Israeli consul-general in Istanbul has said Turkish business people will from now on be able to get three-year, multiple-entry visas.
The announcement comes following the ongoing normalization process between Turkey and Israel.
Speaking at the Turkish-Israeli Business Forum of the Turkish Exporters’ Assembly in Istanbul Tuesday, Shai Cohen said both countries had agreed to boost economic ties and renew outdated agreements.
Cohen said the current trade volume, including exports and imports, was estimated at around $4 billion to $5 billion although “some experts say our trading potential is $8 billion.”
The Israeli envoy also pledged he would talk to authorities in Israel about non-tariff barriers in the fruit and vegetables trade.
Under the current FTA, dated March 14, 1996, numerous trade-related areas including sanitary and phytosanitary measures, internal taxation, balance of payments, public procurement, state aid, intellectual property rights, anti-dumping, rules of origin and various safeguard measures are addressed. The stipulations of the agreement on industrial products, all the customs taxes and charges that have an equivalent effect were abolished on Jan. 1, 2000.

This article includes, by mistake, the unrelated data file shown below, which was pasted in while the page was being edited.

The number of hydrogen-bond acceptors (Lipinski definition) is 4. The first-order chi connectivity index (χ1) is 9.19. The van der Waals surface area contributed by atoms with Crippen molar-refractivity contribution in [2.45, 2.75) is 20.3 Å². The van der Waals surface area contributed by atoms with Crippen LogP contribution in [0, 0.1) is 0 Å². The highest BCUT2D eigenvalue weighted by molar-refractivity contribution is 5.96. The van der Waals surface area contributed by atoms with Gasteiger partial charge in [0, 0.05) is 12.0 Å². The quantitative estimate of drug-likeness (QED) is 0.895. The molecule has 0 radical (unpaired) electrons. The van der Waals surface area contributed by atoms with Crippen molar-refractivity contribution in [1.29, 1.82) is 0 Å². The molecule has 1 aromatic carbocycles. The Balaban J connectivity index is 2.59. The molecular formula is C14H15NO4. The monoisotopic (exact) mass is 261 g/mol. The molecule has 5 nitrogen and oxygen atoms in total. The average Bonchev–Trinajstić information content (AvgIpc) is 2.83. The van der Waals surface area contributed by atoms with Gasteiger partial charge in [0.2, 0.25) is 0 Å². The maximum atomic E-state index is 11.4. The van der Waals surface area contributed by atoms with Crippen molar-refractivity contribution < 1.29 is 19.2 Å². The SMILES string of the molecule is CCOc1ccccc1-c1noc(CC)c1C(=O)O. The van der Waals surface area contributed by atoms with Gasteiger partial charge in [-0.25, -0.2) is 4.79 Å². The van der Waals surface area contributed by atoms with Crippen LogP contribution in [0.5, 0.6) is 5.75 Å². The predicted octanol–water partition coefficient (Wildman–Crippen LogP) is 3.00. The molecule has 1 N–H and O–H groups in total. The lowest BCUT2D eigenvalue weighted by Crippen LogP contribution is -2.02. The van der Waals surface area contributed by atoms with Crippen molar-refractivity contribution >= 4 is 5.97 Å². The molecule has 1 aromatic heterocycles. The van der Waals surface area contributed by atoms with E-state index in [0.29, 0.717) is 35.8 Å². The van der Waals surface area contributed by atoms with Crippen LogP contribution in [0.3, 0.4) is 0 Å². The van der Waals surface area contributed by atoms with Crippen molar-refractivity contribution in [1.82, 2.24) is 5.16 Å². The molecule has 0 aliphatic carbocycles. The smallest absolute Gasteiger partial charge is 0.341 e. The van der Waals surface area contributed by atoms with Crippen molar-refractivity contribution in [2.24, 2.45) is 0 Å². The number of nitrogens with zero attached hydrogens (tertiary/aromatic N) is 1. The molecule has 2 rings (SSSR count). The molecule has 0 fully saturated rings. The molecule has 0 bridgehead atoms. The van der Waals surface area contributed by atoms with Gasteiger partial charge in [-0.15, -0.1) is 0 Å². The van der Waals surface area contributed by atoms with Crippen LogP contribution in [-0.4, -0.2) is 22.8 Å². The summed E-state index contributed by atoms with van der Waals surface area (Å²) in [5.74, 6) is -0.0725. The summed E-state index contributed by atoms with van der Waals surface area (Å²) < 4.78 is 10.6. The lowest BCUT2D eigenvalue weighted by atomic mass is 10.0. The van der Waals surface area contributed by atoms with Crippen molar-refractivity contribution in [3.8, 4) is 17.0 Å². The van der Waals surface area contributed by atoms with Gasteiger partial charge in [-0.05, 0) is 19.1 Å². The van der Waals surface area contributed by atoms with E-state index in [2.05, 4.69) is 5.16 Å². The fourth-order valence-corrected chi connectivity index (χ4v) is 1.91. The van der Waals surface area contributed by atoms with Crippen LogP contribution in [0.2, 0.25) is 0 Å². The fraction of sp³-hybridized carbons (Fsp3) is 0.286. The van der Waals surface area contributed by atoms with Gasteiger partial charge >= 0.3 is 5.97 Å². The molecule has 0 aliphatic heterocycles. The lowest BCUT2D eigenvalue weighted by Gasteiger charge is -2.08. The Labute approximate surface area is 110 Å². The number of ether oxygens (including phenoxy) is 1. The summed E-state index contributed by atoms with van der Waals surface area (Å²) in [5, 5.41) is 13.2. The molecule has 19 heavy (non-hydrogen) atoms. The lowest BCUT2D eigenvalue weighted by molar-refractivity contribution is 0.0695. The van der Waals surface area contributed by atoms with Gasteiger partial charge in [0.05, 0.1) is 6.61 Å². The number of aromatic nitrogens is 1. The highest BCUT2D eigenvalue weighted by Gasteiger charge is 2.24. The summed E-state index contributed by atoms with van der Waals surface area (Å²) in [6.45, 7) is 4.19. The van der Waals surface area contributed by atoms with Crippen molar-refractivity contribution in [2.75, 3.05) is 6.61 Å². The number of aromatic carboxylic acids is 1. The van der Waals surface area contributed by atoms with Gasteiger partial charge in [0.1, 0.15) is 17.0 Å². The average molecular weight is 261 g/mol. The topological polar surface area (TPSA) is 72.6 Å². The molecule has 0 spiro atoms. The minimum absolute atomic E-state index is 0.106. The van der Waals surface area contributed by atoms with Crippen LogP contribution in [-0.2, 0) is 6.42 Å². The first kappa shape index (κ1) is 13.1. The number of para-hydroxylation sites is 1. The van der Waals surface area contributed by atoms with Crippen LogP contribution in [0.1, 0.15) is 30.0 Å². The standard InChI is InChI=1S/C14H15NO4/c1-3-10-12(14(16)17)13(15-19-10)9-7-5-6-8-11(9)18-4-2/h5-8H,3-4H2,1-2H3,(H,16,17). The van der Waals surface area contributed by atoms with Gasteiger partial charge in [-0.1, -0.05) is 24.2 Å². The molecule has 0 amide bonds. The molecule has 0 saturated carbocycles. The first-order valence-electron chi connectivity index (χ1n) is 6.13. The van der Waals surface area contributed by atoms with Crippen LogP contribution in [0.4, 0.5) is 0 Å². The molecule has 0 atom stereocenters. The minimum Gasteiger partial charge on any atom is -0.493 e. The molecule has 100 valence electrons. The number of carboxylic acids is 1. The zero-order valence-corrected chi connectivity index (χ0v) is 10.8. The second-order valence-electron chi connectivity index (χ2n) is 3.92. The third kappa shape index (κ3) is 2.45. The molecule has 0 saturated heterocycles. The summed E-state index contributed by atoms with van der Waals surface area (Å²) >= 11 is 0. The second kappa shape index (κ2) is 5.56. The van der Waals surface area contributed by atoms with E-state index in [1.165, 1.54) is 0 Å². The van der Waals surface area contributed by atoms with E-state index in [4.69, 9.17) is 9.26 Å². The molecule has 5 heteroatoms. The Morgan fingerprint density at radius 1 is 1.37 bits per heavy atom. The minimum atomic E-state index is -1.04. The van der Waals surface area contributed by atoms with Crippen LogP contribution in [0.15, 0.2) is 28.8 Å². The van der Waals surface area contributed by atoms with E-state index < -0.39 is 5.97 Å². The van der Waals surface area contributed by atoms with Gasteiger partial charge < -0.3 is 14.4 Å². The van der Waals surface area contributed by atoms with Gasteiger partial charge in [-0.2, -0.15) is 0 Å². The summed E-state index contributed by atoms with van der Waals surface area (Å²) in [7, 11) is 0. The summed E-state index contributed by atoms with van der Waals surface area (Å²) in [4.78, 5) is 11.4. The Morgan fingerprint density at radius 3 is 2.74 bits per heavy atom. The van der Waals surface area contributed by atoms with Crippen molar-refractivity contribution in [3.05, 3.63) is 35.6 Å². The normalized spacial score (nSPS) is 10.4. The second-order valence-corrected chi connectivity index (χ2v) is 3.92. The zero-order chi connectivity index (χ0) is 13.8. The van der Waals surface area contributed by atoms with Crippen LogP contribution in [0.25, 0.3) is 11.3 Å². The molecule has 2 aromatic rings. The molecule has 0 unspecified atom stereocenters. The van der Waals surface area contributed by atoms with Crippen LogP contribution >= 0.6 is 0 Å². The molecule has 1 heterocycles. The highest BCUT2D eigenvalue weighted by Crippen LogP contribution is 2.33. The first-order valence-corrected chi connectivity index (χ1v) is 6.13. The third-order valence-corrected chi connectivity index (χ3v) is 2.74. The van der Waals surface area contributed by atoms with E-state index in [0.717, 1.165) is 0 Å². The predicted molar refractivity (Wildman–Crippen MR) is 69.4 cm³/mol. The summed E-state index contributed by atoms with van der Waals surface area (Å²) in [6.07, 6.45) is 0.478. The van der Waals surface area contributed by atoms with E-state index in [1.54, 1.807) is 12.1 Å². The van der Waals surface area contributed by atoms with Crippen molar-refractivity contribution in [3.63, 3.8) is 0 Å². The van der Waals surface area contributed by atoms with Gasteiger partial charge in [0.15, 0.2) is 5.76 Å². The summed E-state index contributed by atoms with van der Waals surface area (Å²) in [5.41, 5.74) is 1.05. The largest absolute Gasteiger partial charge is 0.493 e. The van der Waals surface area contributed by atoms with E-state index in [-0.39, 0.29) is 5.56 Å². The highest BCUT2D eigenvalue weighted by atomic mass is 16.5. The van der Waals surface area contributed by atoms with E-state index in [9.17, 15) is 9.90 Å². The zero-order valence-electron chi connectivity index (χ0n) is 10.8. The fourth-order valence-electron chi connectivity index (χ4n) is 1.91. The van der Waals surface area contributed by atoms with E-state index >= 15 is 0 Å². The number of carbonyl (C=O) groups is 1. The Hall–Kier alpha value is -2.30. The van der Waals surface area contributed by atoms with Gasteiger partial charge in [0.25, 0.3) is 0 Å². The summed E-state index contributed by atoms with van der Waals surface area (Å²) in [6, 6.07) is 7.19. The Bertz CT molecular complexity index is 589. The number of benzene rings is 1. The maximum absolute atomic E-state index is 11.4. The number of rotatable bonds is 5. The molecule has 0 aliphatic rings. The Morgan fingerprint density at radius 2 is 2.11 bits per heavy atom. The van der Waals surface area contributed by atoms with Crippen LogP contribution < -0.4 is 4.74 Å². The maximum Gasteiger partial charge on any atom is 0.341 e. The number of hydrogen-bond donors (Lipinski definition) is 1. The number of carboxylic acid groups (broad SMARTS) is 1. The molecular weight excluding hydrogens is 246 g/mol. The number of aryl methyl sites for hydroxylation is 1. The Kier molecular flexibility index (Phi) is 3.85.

Regarding agricultural products, Turkey and Israel granted each other unlimited tariff elimination or reduction and/or tariff reduction or elimination in the form of tariff quotas for some agricultural products originating in the other party.
Furthermore, in 2006 and in 2007 both parties revised the list of agricultural products that are granted preferential treatment under the original agreement.
Talks on expanding energy collaborations between the two countries also top the economic agenda of both countries as a potential pipeline that could be built through Turkey to carry petroleum gas from the Mediterranean to Europe is deemed highly lucrative for Israel, compelling both countries to expand the existing FTA in another indication that normalization continues to gain momentum.
Turkey and Israel renewed ties in June 2016 following a six-year split over the attack on the Mavi Marmara humanitarian aid ship. Israeli commandos had killed 10 Turkish activists aboard the Gaza-bound vessel.